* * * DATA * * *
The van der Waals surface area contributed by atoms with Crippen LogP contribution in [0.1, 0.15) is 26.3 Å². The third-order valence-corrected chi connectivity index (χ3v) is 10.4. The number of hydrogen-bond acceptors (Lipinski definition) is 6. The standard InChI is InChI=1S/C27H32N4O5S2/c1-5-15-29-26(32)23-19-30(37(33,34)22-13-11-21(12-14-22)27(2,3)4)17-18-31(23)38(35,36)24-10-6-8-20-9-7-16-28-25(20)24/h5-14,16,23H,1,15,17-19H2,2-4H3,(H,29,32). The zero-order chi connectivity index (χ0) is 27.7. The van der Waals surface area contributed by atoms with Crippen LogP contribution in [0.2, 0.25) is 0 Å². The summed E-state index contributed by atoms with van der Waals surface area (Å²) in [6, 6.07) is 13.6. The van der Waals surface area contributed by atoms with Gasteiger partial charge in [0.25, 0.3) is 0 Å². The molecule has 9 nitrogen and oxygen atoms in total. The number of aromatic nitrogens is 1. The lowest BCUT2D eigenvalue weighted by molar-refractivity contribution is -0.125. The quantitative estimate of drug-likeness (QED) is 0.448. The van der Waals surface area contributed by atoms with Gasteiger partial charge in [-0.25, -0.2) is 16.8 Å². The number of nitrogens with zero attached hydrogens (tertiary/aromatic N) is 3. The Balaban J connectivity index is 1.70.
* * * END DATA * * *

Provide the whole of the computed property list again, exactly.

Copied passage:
The van der Waals surface area contributed by atoms with Crippen LogP contribution in [0.1, 0.15) is 26.3 Å². The third-order valence-corrected chi connectivity index (χ3v) is 10.4. The number of hydrogen-bond acceptors (Lipinski definition) is 6. The standard InChI is InChI=1S/C27H32N4O5S2/c1-5-15-29-26(32)23-19-30(37(33,34)22-13-11-21(12-14-22)27(2,3)4)17-18-31(23)38(35,36)24-10-6-8-20-9-7-16-28-25(20)24/h5-14,16,23H,1,15,17-19H2,2-4H3,(H,29,32). The zero-order chi connectivity index (χ0) is 27.7. The van der Waals surface area contributed by atoms with Crippen LogP contribution in [0.2, 0.25) is 0 Å². The summed E-state index contributed by atoms with van der Waals surface area (Å²) in [6, 6.07) is 13.6. The van der Waals surface area contributed by atoms with Gasteiger partial charge in [0.25, 0.3) is 0 Å². The molecule has 9 nitrogen and oxygen atoms in total. The number of aromatic nitrogens is 1. The lowest BCUT2D eigenvalue weighted by molar-refractivity contribution is -0.125. The quantitative estimate of drug-likeness (QED) is 0.448. The van der Waals surface area contributed by atoms with Gasteiger partial charge in [-0.25, -0.2) is 16.8 Å². The number of nitrogens with zero attached hydrogens (tertiary/aromatic N) is 3. The Balaban J connectivity index is 1.70.